The baby in the womb is a human person. From the point of conception it starts to develop mentally and physically, triggered by its inheritance. Naturally this development is extremely active in the womb, but it continues outside the womb and throughout life. I am in my late 80s and my brain continues to develop and modify through my experiences. One of my great pleasures is watching my great grandchildren exploring and enjoying the world — teaching their brains to develop at a high rate.

So let’s be quite clear: the abortionists are arguing that there is no objection to killing a whole group of human beings — who have no defence. Fortunately they haven’t got around to get rid of me — with a simple injection. But it’s actually more logical to snuff me out: I would no longer need to be looked after by the family, My pensions — work and State — would no longer need to be paid, my house could be sold for others to use, and my savings would go, after heavy tax to society, to the next generation. Can’t be bad!


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God’s mistake?

Today I want to look at God — that’s quite a subject. I want to talk about creation. The best figure I have for the total of all human beings is 116,761,402,413 (a). The current total of human beings is 7.9 billion. Of these 31% are Christians, 25% are Islamist, 15% not religious, 60% other religions. (b)

Catholic teaching is quite clear: connection to Christ through baptism is essential. I have told the story of how my wife, who had a 12 week miscarriage, struggled with great difficulty to baptise her child, and then to look forward to their meeting in Heaven. That has now happened. Of course there are particular routes: for example martyrdom or sheer inability. (c) But in the end we have to accept that much the largest proportion of created human beings have been failures. It may be that there is a form of existence for virtuous people who have not been baptised. And their secondary rate of existence in Limbo will continiue into infinity. But they remain failures.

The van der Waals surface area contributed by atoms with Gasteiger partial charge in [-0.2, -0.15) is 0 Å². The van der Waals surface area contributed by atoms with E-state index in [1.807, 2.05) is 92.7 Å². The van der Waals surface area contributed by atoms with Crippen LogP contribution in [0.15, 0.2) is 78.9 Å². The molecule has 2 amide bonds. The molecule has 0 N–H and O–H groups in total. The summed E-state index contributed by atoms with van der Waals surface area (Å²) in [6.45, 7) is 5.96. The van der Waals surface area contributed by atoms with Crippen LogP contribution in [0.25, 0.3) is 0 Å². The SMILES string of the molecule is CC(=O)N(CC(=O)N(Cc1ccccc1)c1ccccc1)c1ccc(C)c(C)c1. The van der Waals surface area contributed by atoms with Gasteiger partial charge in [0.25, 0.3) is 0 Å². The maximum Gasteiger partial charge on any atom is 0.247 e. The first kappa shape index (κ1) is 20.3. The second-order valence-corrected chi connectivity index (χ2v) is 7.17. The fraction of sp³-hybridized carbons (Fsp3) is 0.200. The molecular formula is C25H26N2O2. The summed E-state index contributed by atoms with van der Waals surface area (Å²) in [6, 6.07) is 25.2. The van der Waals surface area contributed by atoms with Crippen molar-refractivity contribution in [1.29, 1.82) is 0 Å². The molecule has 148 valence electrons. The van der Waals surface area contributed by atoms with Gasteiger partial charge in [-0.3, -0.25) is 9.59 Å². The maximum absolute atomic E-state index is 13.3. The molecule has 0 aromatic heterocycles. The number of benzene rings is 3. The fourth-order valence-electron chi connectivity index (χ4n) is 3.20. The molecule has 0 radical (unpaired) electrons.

Far be it for me to criticise the Almighty (and jolly good reasons not to) but if a new businessman had such a rate of failure I would suggest that he took another job. What do you think?


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The mystery of a Mystery

“Research showing that less than a third of US Catholics believe the Church’s teaching that Jesus is really present in the consecrated bread and wine caused alarm among Church leaders” opens the article The real thing in the Tablet, 14 August 21.

Given that Secondsight blog has a large number of Catholic readers it would be interesting to know how many of us have an orthodox belief in transubstantiation as set out in the full Catechism of the Catholic Church. I pinch the questions below from

Is the Body of Christ in this sacrament truly, or figuratively?